The Duke of Edinburgh has said that Ordnance Survey maps
provide a "remarkable" service to Britons who enjoy walking as he opened a new head office for the company.
Its new building, based in Southampton, will now be the official home of the map producers and the Duke was given a tour of the office to see the important work Ordnance Survey carries out.
Prince Philip saw first-hand the 3-D technology and GPS
used to help the company make its accurate maps and met one of its 250 surveyors, Directions Mag reports.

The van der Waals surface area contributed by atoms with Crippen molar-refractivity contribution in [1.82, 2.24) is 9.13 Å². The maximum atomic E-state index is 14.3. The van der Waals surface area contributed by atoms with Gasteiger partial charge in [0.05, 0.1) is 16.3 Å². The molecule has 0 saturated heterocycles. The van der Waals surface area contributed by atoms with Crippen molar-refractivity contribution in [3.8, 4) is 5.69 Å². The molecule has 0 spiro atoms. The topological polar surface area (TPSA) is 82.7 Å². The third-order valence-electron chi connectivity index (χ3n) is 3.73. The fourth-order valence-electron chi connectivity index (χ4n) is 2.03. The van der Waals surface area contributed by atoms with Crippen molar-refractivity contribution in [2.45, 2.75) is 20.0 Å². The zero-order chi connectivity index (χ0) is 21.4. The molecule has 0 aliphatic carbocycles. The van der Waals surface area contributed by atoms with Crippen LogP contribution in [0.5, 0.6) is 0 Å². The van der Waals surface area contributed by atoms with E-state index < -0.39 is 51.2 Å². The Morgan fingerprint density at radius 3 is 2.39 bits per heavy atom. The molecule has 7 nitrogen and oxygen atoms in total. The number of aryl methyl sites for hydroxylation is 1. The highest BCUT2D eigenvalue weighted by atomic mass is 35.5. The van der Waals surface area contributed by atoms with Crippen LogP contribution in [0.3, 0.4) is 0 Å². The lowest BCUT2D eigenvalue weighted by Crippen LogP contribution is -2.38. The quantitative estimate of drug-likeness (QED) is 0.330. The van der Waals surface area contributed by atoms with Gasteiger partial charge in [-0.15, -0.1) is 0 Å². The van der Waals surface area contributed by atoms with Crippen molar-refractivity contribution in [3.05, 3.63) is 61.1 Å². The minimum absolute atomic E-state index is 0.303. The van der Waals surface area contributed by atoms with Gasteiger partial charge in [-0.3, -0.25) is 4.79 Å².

He commented: "I know from just in the ordinary course of events using Ordnance Survey maps
what a remarkable service it provides for people all over the country."
The consort added that he hoped the agency's staff were aware of the "enormous contribution" they make to British life.
The Munro Society recently reported that it has used GPS
technology to revise the height of Beinn a' Chlaidheimh in Scotland from its Ordnance Survey map height of 916 metres (3,005 ft) to 913.96 metres (2,998.5 ft), meaning it is set to lose its Munro status.